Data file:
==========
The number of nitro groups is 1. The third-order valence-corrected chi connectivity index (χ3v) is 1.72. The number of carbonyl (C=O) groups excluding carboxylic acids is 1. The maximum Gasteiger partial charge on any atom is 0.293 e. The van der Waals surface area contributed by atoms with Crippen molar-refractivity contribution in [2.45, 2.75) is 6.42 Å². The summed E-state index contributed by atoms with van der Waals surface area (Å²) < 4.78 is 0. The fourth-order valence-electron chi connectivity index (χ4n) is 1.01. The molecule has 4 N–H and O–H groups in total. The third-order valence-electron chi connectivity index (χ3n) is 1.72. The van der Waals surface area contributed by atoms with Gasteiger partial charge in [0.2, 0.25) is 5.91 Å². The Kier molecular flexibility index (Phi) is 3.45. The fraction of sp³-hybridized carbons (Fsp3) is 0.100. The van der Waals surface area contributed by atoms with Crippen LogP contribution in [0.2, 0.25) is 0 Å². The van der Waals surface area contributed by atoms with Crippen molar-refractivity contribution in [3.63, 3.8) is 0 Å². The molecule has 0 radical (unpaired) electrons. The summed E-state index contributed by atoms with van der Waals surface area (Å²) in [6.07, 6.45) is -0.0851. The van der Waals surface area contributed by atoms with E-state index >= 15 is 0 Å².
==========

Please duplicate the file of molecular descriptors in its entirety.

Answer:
The number of nitro groups is 1. The third-order valence-corrected chi connectivity index (χ3v) is 1.72. The number of carbonyl (C=O) groups excluding carboxylic acids is 1. The maximum Gasteiger partial charge on any atom is 0.293 e. The van der Waals surface area contributed by atoms with Crippen molar-refractivity contribution in [2.45, 2.75) is 6.42 Å². The summed E-state index contributed by atoms with van der Waals surface area (Å²) < 4.78 is 0. The fourth-order valence-electron chi connectivity index (χ4n) is 1.01. The molecule has 4 N–H and O–H groups in total. The third-order valence-electron chi connectivity index (χ3n) is 1.72. The van der Waals surface area contributed by atoms with Gasteiger partial charge in [0.2, 0.25) is 5.91 Å². The Kier molecular flexibility index (Phi) is 3.45. The fraction of sp³-hybridized carbons (Fsp3) is 0.100. The van der Waals surface area contributed by atoms with Crippen LogP contribution in [0.2, 0.25) is 0 Å². The van der Waals surface area contributed by atoms with Crippen molar-refractivity contribution in [3.63, 3.8) is 0 Å². The molecule has 0 radical (unpaired) electrons. The summed E-state index contributed by atoms with van der Waals surface area (Å²) in [6.07, 6.45) is -0.0851. The van der Waals surface area contributed by atoms with E-state index >= 15 is 0 Å².